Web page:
The Sparrow family has a long history within NATO armies, beginning as a post-war American development alongside the Sidewinder. As of 2014, it remains the primary BVRAAM of NATO air forces, in various guises. The simplicity and ease of construction has made the AIM-7 family the most mass produced, widely used air-to-air missile in the Free World, comparable to the Soviet R-27 used by the USSR and Warsaw Pact states. The most modern variant: the Sparrow V or AIM-7V is used by the United States of America, Kingdom of Sweden, Kingdom of Norway, Britain, West Germany, Republic of Poland, Republic of Italy, Austria, Switzerland, Principality of Galla, Republic of Spain, Portugal, and the United Kingdom of the Netherlands.
Variants of the Sparrow have been used or developed into indigenous platforms by non-NATO countries such as the South African Union, Australia and New Zealand, Japan, Republic of Korea, Malaysia, Kampuchea, North Borneo, Burma, Malaysia, and Qatar, among others. The most common NATO variant is the British Aerospace Skyflash, which started out as a development of the AIM-7E-2 Sparrow developed during the Vietnam War. Changes included a new European rocket motor, a GEC-Marconi radar seeker, and a larger warhead. Further developments in the 1980s resulted in the Skyflash Mark 2, an improved variant incorporating an active radar seeker and 40 lbs continuous rod warhead (CRW). The Skyflash Mark 2 was adopted by the Principality of Galla as the RBS 81 and by the Kingdom of Sweden as the RB 71B.
The most recent Skyflash variant: Mark 4 is currently used by the Royal Air Force and Royal Navy Fleet Air Arm, Swedish Royal Air Force, Royal Gallan Navy, the Luftwaffe, the French Armee de l'Air and Aeronavale, and the Dutch Royal Air Force. It was developed in the early 1990s alongside the European Fighter Aircraft (later, Typhoon). It combines the Thomson-CSF and Marconi electronics of the Mark 2 with a new rocket motor and ramjet sustainer engine, providing an increase in range approximately twice that of conventional missiles, in the same class as the US Navy AIM-54 Phoenix.
The American AMRAAM program began in the 1980s to find a successor to the Sparrow for the Advanced Tactical Fighter (later, F-22), resulting in the AIM-7V Sparrow V. It features a triangular, bank-to-turn lifting body airframe and flush, variable inlets providing greater maneuverability over other ramjet-sustained BVRAAMs like the Skyflash Mark 4. Very little, besides the dimensions, remain common with the AIM-7. It is currently the most advanced air-to-air missile fielded today.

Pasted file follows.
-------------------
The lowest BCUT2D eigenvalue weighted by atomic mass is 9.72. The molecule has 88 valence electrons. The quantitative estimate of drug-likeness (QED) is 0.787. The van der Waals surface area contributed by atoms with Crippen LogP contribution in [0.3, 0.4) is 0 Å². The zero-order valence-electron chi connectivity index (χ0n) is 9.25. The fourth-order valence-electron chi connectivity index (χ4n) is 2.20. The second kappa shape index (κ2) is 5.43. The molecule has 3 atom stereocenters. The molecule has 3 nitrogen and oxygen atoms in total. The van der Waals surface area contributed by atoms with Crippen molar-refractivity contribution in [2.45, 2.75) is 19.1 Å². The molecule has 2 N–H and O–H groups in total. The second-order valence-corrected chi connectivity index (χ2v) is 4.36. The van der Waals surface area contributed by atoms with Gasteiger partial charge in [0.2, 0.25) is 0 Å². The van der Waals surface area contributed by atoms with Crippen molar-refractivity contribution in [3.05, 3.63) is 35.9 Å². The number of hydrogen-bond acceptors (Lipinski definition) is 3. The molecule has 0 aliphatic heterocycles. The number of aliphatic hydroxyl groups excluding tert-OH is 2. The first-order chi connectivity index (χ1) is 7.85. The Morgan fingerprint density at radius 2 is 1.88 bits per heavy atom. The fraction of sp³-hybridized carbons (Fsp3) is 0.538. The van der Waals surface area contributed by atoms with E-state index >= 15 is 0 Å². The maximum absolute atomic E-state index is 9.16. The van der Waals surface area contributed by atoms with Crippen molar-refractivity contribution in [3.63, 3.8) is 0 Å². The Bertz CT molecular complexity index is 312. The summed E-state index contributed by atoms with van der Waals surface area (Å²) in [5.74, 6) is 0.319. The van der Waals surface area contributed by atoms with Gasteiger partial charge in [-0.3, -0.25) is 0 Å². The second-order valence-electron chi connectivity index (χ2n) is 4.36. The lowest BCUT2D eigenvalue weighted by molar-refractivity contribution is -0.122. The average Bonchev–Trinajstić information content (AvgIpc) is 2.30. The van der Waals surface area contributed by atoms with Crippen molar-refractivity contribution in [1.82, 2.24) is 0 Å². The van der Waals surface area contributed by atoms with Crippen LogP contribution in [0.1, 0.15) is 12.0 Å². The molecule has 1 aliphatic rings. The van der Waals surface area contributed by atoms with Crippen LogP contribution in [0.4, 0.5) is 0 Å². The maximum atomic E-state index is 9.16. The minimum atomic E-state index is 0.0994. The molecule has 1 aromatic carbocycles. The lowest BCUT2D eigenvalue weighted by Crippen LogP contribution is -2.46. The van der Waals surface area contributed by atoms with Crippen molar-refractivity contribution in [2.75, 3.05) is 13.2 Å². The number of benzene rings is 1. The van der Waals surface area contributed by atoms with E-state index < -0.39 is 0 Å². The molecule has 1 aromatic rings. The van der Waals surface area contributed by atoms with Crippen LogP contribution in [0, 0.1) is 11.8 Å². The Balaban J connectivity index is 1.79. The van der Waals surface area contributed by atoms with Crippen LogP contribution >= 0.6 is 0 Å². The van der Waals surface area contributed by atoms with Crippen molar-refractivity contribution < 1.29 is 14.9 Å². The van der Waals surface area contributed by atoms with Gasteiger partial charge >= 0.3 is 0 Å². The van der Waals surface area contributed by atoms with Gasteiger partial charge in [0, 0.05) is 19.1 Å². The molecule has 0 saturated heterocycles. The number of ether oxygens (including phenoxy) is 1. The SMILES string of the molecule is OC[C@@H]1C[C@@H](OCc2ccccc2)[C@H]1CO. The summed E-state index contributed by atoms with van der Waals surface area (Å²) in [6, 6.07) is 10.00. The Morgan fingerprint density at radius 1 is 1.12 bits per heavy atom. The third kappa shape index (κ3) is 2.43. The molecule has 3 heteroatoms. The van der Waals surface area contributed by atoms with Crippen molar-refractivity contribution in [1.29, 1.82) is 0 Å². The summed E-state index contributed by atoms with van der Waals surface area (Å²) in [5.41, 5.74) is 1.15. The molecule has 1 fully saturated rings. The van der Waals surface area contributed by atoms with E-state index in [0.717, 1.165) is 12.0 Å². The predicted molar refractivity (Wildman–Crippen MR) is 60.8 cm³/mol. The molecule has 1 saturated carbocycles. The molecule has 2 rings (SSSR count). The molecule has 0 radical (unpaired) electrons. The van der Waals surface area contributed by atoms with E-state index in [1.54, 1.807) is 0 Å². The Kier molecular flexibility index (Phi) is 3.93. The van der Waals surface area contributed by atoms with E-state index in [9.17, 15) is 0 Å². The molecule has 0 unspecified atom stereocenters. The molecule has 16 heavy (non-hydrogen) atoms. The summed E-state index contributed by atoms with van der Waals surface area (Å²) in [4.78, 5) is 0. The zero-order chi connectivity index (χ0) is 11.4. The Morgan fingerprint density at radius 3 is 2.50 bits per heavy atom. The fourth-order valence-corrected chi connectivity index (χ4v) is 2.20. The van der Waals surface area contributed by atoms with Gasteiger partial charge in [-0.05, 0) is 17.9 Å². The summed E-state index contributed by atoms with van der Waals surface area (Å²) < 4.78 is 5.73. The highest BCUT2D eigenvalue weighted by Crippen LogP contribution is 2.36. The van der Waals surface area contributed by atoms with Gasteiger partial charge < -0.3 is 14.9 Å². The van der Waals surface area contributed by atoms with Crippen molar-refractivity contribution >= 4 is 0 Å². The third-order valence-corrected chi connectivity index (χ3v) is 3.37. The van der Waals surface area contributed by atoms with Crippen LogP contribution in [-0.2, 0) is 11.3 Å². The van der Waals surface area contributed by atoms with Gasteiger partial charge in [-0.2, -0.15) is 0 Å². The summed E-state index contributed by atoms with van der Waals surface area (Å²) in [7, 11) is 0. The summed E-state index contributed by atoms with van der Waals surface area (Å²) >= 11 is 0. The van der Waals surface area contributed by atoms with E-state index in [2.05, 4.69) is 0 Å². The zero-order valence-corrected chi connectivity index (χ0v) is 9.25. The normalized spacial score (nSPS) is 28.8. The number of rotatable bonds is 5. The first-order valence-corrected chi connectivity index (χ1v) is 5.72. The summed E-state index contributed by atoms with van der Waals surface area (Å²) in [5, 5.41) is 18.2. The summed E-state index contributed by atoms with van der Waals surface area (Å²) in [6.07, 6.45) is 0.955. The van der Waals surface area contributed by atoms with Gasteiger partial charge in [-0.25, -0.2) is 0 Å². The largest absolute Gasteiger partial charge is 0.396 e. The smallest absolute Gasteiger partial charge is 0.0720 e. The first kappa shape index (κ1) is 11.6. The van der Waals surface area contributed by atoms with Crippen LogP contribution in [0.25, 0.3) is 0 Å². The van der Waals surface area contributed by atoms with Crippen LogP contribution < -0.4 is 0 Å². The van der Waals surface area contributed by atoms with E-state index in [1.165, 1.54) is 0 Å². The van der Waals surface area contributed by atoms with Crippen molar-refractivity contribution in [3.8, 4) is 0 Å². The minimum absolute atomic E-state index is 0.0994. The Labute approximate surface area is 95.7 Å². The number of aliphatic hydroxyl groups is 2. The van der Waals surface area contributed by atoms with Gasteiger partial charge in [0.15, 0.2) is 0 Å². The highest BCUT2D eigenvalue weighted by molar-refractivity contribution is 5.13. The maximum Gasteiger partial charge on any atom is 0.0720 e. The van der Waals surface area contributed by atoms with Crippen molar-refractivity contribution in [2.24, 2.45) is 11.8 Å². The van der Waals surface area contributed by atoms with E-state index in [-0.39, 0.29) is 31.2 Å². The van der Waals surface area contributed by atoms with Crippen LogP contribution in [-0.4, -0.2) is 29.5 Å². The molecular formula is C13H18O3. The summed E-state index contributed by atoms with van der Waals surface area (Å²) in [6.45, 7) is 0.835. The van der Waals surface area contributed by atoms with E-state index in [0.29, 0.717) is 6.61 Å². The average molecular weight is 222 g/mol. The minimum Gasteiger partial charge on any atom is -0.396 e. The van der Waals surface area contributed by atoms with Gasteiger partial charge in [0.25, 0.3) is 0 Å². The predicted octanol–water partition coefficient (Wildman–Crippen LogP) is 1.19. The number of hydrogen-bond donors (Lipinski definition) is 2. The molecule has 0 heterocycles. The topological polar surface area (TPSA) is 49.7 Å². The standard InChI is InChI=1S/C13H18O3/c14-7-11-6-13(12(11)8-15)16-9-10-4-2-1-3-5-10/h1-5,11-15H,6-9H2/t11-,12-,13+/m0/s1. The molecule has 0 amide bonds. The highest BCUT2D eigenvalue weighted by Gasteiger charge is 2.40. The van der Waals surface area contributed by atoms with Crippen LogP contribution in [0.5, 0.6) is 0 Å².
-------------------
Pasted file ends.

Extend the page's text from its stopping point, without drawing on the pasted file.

AIM-7R was developed in the 1990s as an interim upgrade until fielding of the AMRAAM missile, which would become AIM-7V. It incorporates the same body and electronics as AIM-7P Block II, but adds a Hughes infrared seeker assembly and Texas Instruments active radar seeker in the nose, making it a dual mode system capable of engaging all targets. The dual mode seeker was considered for AIM-7V, but the high cost of the -R led to it being rescinded from the AMRAAM requirement in 1995. Only 150 missiles of AIM-7R were manufactured, and all have been removed from service with the introduction of the Sparrow V.
Other variants of the AIM-7 have included the Brazo*/ERASER (Electromagnetic RAdiation Source EliminatoR), an air-to-air or air-to-ground anti-radiation missile (ARM). Brazo, designed to kill airborne radar emitters, suffered from an extremely short range of only 30 miles. It was never adopted by the US Navy but saw service with smaller European air forces. ERASER, an air-to-ground variant, was designed along similar lines to the British ALARM but featured two rocket motors as opposed to a restartable one. Designed to provide a more persistent deterrent against SAMs, it is lofted to a high altitude and begins searching for emitters, which when located are engaged by the WDU-27 blast-fragmentation warhead. If the radar shuts down, the missile deploys a parachute to begin loitering and waiting for a new target, which is then engaged by the second engine firing.
ERASER A-G was adopted by the US Navy and US Air Force in 1979 as the AGM-85. It was superseded in service by the AGM-88 beginning in 1985. ERASER saw use in Operation Desert Storm and Operation Noble Anvil, where it destroyed numerous Soviet-built Iraqi and Serbian radar systems.
ERASER A-A never received a numerical designation, but served as an interim weapon until the full deployment of the F-X and AIM-97 "Seekbat" weapon system. It was used judiciously during Desert Storm against Iraqi MiG-25s, where it accounted for nine aerial victories with ten confirmed launches. ERASER validated the concept of an air-to-air anti-radiation missile, although Seekbat integrated a terminal infrared seeker and midcourse update system in addition to the anti-radiation function. In Desert Storm, the Seekbat missile and USAF F-15A MIGCAPs accounted for about 76 air-to-air kills, or approximately 45% of Iraqi aircraft shot down during the war.
*Spanish: "Arm". A lingual pun based on the English acronym for "anti-radiation missile".